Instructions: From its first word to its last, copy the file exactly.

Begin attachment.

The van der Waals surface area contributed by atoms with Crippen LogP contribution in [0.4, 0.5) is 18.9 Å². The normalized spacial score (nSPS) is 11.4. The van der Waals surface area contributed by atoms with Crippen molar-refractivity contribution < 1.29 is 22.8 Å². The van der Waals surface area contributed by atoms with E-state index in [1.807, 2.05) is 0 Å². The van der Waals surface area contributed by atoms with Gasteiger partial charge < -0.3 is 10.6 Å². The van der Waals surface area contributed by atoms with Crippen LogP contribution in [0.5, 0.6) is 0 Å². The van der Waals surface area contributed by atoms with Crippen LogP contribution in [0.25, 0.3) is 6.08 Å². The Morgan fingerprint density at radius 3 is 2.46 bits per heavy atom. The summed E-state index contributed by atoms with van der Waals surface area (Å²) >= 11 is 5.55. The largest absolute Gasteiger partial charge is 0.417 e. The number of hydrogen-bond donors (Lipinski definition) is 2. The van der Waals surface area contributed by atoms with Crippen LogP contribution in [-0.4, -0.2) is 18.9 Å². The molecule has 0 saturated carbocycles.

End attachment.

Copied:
The van der Waals surface area contributed by atoms with Crippen LogP contribution in [0.4, 0.5) is 18.9 Å². The normalized spacial score (nSPS) is 11.4. The van der Waals surface area contributed by atoms with Crippen molar-refractivity contribution < 1.29 is 22.8 Å². The van der Waals surface area contributed by atoms with E-state index in [1.807, 2.05) is 0 Å². The van der Waals surface area contributed by atoms with Gasteiger partial charge < -0.3 is 10.6 Å². The van der Waals surface area contributed by atoms with Crippen LogP contribution in [0.5, 0.6) is 0 Å². The van der Waals surface area contributed by atoms with Crippen LogP contribution in [0.25, 0.3) is 6.08 Å². The Morgan fingerprint density at radius 3 is 2.46 bits per heavy atom. The summed E-state index contributed by atoms with van der Waals surface area (Å²) >= 11 is 5.55. The largest absolute Gasteiger partial charge is 0.417 e. The number of hydrogen-bond donors (Lipinski definition) is 2. The van der Waals surface area contributed by atoms with Crippen LogP contribution in [-0.4, -0.2) is 18.9 Å². The molecule has 0 saturated carbocycles.